Report - The Path From Passive to Buffered --
My Experiences with Line-Level Preamplifiers - January, 1995
By Steven McCormack
Audiophiles already were talking about running their CD players directly into their power amplifiers when I first began modifying early players back in 1984. Bypassing the preamplifier was possible because, as line-level sources, these players required neither the RIAA post-equalization circuitry, nor the gain circuitry, nor the cost and distortion associated with such circuits.
Going straight into the power amplifier, however, presented two problems. First, this made it inconvenient to switch from one source to another. Second, the variable outputs of most CD players did not sound as good as the fixed outputs. After evaluating all the available information and performing extensive listening tests, I decided that the best option was to design a high quality passive preamplifier.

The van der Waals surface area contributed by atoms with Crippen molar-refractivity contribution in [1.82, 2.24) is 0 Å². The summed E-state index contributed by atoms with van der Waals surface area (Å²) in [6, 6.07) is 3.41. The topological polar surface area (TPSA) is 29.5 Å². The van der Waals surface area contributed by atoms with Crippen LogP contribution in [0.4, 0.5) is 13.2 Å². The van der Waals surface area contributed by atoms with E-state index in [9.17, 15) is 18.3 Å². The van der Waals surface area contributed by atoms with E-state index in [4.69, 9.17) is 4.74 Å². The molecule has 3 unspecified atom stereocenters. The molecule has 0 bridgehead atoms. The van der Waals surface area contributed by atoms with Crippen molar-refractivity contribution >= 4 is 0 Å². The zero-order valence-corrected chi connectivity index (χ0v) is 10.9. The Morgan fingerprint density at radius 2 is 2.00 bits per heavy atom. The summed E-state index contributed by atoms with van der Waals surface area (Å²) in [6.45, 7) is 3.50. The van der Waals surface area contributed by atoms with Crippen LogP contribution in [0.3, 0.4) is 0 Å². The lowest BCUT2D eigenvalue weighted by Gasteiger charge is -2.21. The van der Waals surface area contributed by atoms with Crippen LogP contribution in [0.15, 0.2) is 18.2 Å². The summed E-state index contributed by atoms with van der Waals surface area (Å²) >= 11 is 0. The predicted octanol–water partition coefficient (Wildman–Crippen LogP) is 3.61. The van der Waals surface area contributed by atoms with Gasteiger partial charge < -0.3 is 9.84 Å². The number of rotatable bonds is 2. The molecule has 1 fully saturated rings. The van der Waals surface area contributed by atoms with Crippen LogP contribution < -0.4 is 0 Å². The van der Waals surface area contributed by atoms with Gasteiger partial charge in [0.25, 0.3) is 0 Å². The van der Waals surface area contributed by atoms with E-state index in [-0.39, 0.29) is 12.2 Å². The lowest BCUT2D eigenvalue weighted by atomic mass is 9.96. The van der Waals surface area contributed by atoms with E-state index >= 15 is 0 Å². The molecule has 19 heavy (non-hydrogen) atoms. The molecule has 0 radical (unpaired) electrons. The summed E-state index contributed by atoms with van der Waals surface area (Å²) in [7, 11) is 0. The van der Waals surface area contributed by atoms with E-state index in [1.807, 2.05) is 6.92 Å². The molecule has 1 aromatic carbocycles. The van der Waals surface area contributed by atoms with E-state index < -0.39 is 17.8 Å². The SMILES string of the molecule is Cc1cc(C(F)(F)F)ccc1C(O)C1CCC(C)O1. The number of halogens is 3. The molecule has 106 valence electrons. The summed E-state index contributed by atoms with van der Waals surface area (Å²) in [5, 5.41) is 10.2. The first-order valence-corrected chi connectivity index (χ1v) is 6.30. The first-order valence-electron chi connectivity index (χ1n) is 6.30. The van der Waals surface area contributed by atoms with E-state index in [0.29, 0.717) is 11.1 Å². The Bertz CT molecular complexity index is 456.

I chose this path because I felt that the sonic potential offered by this type of component far outweighed the modest limitations. The potential was for achieving true transparency - for having a component that would not sound different from top quality interconnect cable and would have no colorations of its own. Though these goals are unattainable in the absolute sense, I was convinced that I could approach them to the degree that either the shortcomings would be beyond the hearing threshold, or that the audible element would be so minute that "apparent" transparency would be achieved.
Several other designers obviously reached the same conclusion because a number of manufacturers began producing passive line-level preamplifiers within two years of the time I realized my first design.